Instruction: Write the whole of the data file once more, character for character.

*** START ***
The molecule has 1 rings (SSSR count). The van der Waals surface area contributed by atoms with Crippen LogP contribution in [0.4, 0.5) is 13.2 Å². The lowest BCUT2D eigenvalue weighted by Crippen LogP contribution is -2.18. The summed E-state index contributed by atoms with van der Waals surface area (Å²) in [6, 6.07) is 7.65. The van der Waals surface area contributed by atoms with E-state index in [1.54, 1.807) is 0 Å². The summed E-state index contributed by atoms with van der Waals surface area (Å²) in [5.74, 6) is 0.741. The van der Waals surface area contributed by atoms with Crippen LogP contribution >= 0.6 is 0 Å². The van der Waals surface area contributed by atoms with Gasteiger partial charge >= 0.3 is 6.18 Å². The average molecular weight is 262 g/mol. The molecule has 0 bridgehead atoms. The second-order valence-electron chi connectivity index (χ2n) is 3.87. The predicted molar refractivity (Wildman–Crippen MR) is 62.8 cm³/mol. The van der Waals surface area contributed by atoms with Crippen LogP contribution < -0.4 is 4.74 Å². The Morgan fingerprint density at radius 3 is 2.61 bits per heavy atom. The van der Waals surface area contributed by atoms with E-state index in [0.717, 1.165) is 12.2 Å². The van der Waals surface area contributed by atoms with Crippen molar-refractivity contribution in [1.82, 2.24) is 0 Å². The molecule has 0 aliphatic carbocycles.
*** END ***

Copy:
The molecule has 1 rings (SSSR count). The van der Waals surface area contributed by atoms with Crippen LogP contribution in [0.4, 0.5) is 13.2 Å². The lowest BCUT2D eigenvalue weighted by Crippen LogP contribution is -2.18. The summed E-state index contributed by atoms with van der Waals surface area (Å²) in [6, 6.07) is 7.65. The van der Waals surface area contributed by atoms with E-state index in [1.54, 1.807) is 0 Å². The summed E-state index contributed by atoms with van der Waals surface area (Å²) in [5.74, 6) is 0.741. The van der Waals surface area contributed by atoms with Crippen LogP contribution >= 0.6 is 0 Å². The van der Waals surface area contributed by atoms with Gasteiger partial charge >= 0.3 is 6.18 Å². The average molecular weight is 262 g/mol. The molecule has 0 bridgehead atoms. The second-order valence-electron chi connectivity index (χ2n) is 3.87. The predicted molar refractivity (Wildman–Crippen MR) is 62.8 cm³/mol. The van der Waals surface area contributed by atoms with Crippen LogP contribution < -0.4 is 4.74 Å². The Morgan fingerprint density at radius 3 is 2.61 bits per heavy atom. The van der Waals surface area contributed by atoms with E-state index in [0.717, 1.165) is 12.2 Å². The van der Waals surface area contributed by atoms with Crippen molar-refractivity contribution in [1.82, 2.24) is 0 Å². The molecule has 0 aliphatic carbocycles.